There were certain differences between France’s second national COVID-19 lockdown – which ran from 30 October to 15 December 2020 – and its first. It was a little more flexible, with fewer people working at home and more children in school. People’s concerns had shifted, with worries about socialising and the economy taking over from fears about becoming infected. While the shock of the first lockdown meant shoppers stuck to their previous habits, new routines had become well-established by the second, while some households were experiencing constraints on their FMCG budgets.
So what impact did these difference have on French consumers’ shopping behaviour, and the demand for FMCG goods?
Fewer trips, bigger baskets, and a new reason for stockpiling
In line with new shopping habits, people made fewer visits to stores, but their baskets were bigger. There was less stocking up than during the first lockdown, although this was still enough to boost grocery sales: 78% of FMCG categories grew in volume. This time, people stockpiled to limit leaving the house and reduce contact with others, rather than because they were afraid that goods would run out. 11% of households stocked up on hygiene, beauty and home care products to prepare for lockdown.
There were no drastic changes in the structure of consumers’ FMCG spending between the two lockdown periods.
Categories: traditional fresh food takes centre-stage
Sales in fruit and vegetables, cheese, and home care, delicatessen and frozen products all gained momentum, as they did during the March-May lockdown. People also bought fewer beauty and grooming products as they stayed indoors.
While the market for plant-based and organic food continued to grow, it was less dynamic than at the start of the pandemic, due to fewer new product launches, a decline in promotional offers, and mistrust from some households who tend to prefer natural products.
This time around, French shoppers were motivated to try new retailers and formats.
Channels: shoppers look for contactless, close-to-home and budget options
Ecommerce was the big winner, as it was in the first lockdown, but this time the use of convenience stores also increased as shoppers found their proximity appealing. Discounters gained in importance as household budgets were squeezed. Millennials were particularly hard hit by financial constraints, with under-35s most affected.
Many shoppers turned to discounters and private labels due to the decline in overall FMCG promotional activity, which echoed what happened in the first lockdown. However, private labels did not grow this time around – shoppers only seemed to be attracted to them where promotional offers were applied.
FMCG value grows for the first time
Unlike the first lockdown, where we only saw volume growth, value sales increased by more than 1% as households aspired to eating better, prioritised their health, and sought pleasure. Spending on smaller businesses and French-made products increased – and 41% of consumers intend to continue buying more local products in the future.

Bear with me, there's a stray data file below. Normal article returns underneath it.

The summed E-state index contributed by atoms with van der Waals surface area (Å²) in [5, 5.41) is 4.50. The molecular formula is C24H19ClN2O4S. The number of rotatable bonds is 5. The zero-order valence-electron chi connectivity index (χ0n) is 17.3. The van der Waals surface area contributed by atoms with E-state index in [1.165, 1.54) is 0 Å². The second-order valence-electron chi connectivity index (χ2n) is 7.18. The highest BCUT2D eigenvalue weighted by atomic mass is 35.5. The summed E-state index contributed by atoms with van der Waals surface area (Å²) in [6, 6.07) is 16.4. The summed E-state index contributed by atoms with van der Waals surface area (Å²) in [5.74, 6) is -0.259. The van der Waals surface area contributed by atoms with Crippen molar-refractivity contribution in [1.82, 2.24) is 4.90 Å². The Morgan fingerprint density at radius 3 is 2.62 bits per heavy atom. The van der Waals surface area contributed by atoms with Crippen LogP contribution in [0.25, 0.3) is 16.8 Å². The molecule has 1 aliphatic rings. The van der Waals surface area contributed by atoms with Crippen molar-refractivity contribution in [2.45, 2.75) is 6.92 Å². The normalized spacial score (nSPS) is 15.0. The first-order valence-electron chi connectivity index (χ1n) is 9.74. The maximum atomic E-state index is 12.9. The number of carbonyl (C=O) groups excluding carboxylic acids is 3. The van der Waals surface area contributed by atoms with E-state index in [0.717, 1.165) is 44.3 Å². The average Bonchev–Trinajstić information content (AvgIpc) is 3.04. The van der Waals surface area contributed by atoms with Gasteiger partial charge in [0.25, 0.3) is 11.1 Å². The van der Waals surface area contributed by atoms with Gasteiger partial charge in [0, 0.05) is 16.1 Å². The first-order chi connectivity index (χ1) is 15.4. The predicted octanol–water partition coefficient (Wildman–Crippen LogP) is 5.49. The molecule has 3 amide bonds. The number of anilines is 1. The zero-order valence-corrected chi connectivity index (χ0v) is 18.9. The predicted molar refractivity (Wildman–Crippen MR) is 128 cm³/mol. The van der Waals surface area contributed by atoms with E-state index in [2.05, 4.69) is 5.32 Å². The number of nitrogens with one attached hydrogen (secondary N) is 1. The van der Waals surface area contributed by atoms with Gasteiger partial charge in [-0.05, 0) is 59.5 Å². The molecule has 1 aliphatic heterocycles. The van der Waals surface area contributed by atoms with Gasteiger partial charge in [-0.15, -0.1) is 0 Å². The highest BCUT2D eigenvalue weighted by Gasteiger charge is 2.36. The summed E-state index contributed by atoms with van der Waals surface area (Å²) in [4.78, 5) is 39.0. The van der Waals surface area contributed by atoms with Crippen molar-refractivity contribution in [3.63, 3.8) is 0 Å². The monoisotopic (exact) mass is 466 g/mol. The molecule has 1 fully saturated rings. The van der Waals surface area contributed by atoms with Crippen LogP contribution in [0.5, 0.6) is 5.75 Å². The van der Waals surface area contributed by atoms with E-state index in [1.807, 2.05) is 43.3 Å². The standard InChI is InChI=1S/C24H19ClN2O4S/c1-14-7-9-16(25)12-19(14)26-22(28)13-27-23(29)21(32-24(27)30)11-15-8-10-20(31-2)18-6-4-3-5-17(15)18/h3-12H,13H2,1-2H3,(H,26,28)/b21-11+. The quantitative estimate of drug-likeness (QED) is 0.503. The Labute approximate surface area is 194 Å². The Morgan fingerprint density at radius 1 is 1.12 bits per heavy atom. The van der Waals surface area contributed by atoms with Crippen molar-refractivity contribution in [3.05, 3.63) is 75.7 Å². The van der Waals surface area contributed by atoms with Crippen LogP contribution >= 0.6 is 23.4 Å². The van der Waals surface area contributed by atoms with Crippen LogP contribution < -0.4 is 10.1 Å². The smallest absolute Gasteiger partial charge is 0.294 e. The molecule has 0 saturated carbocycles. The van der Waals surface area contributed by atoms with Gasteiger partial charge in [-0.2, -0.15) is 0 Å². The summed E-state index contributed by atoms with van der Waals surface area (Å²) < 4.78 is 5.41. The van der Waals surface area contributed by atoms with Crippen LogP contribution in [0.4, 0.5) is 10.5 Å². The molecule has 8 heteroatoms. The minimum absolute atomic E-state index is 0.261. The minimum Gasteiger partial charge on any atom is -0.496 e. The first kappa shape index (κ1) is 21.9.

This trend for spending more on FMCG was in part driven by a rise in confidence among French shoppers. Many had saved money in the months between lockdowns, due to going out less and foregoing holidays, for example: Banque de France estimates that households had 130 billion euros saved by the end of 2021, more than 4% of the national GDP.
What’s the outlook for food and drink?
We are looking at two possible scenarios for exiting the COVID-19 crisis in France. If there’s a continuous recovery – driven by a successful vaccination programme, and a return to more normal activity – we expect in-home food and drink value sales will drop by 5%. If the path is more challenging, perhaps due to slower vaccine roll-out and further lockdowns, we expect a drop of just 2%.
Staying at home (again)
The trend for home cooking was less marked in the second lockdown, but it was still popular: 18% of households said they cooked home-made main meals more often, a 15% drop on the first lockdown. This is likely to be due to fewer people having the time to cook: only 19% of French households had at least one person working at home in November.
Similar to France’s first lockdown in spring 2020, the demand for FMCG increased in the second. Other parallels included lower purchase frequency, bigger baskets, a return to people eating at home, and the popularity of online purchasing. However, there were also some marked variations due to well-established changes in routine, and evolving consumer priorities and concerns. We don’t yet know what lies ahead in 2021 – whether the route out of the pandemic will be smooth, or there are more lockdowns on the horizon. What is clear is that FMCG – in particular food – remains a source of comfort and safety in a world in crisis. And whatever happens this year we will be there, following and reporting on every trend.